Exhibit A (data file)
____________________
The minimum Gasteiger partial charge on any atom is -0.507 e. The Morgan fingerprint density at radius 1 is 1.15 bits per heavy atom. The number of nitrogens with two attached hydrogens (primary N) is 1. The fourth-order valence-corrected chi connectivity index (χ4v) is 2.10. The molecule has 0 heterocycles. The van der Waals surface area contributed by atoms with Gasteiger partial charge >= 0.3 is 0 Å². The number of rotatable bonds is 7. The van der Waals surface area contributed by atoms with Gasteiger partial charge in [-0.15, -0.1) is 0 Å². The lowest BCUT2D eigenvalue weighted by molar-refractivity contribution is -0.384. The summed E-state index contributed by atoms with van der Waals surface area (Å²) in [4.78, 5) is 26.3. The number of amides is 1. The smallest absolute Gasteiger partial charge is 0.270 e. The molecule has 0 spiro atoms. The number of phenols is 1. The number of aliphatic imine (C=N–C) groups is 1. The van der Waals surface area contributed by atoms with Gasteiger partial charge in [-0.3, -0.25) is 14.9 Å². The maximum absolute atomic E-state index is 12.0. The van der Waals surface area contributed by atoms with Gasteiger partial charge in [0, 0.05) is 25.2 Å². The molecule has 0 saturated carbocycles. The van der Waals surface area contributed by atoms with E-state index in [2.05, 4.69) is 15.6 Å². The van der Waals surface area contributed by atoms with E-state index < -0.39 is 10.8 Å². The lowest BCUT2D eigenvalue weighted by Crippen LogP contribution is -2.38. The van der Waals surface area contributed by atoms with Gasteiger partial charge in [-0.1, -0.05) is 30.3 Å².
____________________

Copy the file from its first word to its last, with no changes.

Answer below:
The minimum Gasteiger partial charge on any atom is -0.507 e. The Morgan fingerprint density at radius 1 is 1.15 bits per heavy atom. The number of nitrogens with two attached hydrogens (primary N) is 1. The fourth-order valence-corrected chi connectivity index (χ4v) is 2.10. The molecule has 0 heterocycles. The van der Waals surface area contributed by atoms with Gasteiger partial charge >= 0.3 is 0 Å². The number of rotatable bonds is 7. The van der Waals surface area contributed by atoms with Gasteiger partial charge in [-0.15, -0.1) is 0 Å². The lowest BCUT2D eigenvalue weighted by molar-refractivity contribution is -0.384. The summed E-state index contributed by atoms with van der Waals surface area (Å²) in [4.78, 5) is 26.3. The number of amides is 1. The smallest absolute Gasteiger partial charge is 0.270 e. The molecule has 0 spiro atoms. The number of phenols is 1. The number of aliphatic imine (C=N–C) groups is 1. The van der Waals surface area contributed by atoms with Gasteiger partial charge in [-0.3, -0.25) is 14.9 Å². The maximum absolute atomic E-state index is 12.0. The van der Waals surface area contributed by atoms with Gasteiger partial charge in [0, 0.05) is 25.2 Å². The molecule has 0 saturated carbocycles. The van der Waals surface area contributed by atoms with E-state index in [2.05, 4.69) is 15.6 Å². The van der Waals surface area contributed by atoms with E-state index < -0.39 is 10.8 Å². The lowest BCUT2D eigenvalue weighted by Crippen LogP contribution is -2.38. The van der Waals surface area contributed by atoms with Gasteiger partial charge in [-0.1, -0.05) is 30.3 Å².